From Cacti to Rameau: the year ahead for Sydney Dance Company

Sydney Dance Company’s 2013 season will begin with a double bill – a new work, Emergence by the company’s artistic director, Rafael Bonachela, and Cacti, choreographed by Alexander Ekman, the associate choreographer at Nederlands Dans Theater.

Performed by the young dancers of NDT II in London earlier this year, Cacti was generally well received by the UK critics with The Guardian’s Judith Mackell praising its “party spirit” and its “irreverent mix of martial arts, sports, hand-jiving and voguing.

“The whip-smart timing of this piece as it juggles these incongruous elements is pure pleasure. The central duet, in which the dancers’ taped voices comment ironically on what they’re doing is a masterclass in pacing and pitch. Running through certain sections is a recorded commentary that muses on the work’s possible meanings. A postmodern joke on postmodernism, it is silly, clever and knowing”.

For Emergence, Bonachela will again collaborate with the composer, Nick Wales, (the two worked together previously on 2 One Another,) as well as the singer songwriter Sarah Blasko and fashion designer, Dion Lee.

Bonachela has a fondness for working with fashion designers. Josh Goot designed the costumes for Sydney Dance Company’s 6 Breaths and in the UK, Bonachela has worked with fashion designers Benjamin Kirchhoff and Edward Meadham.

The Emergence/Cacti double bill, marketed under the title De Novo, will be presented in Sydney and Melbourne, with Bonachela’s work, 2 One Another, touring to Adelaide, Alice Springs and Darwin, and his Project Rameau to Brisbane and Canberra.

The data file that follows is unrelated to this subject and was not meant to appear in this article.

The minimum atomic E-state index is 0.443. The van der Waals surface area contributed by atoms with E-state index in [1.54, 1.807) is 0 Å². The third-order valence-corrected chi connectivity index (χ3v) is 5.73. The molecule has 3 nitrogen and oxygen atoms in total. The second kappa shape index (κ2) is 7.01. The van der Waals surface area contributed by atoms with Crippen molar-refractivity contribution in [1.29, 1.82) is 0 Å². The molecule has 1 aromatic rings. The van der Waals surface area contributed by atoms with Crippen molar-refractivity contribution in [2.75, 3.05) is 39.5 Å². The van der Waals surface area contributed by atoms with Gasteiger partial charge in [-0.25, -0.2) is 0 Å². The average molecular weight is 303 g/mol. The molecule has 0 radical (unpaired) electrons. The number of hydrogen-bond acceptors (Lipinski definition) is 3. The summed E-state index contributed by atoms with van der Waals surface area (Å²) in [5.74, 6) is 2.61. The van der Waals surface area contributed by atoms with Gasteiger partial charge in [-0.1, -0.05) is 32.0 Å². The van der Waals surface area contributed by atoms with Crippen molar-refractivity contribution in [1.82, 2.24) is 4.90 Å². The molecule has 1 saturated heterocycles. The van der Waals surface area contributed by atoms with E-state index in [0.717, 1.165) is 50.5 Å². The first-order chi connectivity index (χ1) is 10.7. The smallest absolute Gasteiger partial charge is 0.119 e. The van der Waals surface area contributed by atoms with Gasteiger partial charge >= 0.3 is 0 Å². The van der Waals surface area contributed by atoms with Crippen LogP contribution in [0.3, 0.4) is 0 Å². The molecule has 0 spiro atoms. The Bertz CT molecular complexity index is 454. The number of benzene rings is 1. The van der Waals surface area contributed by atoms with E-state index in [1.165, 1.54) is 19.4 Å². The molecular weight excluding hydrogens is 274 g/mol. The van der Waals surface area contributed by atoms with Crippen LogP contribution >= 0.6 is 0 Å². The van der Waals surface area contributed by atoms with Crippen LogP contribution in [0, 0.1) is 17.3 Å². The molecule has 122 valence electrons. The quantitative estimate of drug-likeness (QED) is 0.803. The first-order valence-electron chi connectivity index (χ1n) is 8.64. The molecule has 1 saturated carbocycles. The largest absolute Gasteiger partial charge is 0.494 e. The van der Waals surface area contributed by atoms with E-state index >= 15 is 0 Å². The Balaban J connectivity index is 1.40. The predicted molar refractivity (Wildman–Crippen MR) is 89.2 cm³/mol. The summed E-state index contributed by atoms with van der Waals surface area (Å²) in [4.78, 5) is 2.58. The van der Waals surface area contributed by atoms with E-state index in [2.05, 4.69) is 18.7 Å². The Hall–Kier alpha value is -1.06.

Details of a Sydney Dance Company tour of North and South America will be announced early next year.

Project Rameau, opening in Sydney on 29 October, is collaboration between SDC and the Australian Chamber Orchestra which will play the music of Vivaldi, J S Bach, and Jean-Philippe Rameau with most of the music comprising excerpts from Rameau’s 18th century operas-ballets – Dardanus, Les fetes d’Hebe, Hippolyte de Aricie, Platee, Nais, Les Boreades, Pigmalion and Les indes galantes.

Bonachela’s choreography will not duplicate in any way the dance forms of that age which included the minuet and gavotte.

Lincoln Kirstein, the financial backer of George Balanchine and a dance historian, has written extensively on the composer and his importance to the development of dance in the 18th century.

“He was not”, Kirstein wrote, “a trained dancer [but] he understood kinetic propulsion”.

Rameau “specified individual characterisations, articulate melody, and, especially, novel rhythms that ‘seemed to take dancers by the hand’…

“Rameau’s music opened a path to elevate it [dance] above the boards, towards acrobacy, with more turns, beats and jumps”.

So we have Rameau to thank for the petit allegro steps and batterie (beaten steps) of ballet such as the entrechats and changements first seen in the work of Marie Camargo – the favourite dancer of those who adored Rameau –who shortened her skirts to reveal her ankles and show her feet in elevation.

I wonder if Bonachela will be able to resist adding one little beaten step to Project Rameau?

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Cacti, NDT II, photo © Rahi Rezvani

Cacti, NDT II, photo © Rahi Rezvani

Marie Camargo

Marie Camargo

Jean-Philippe Rameau

Jean-Philippe Rameau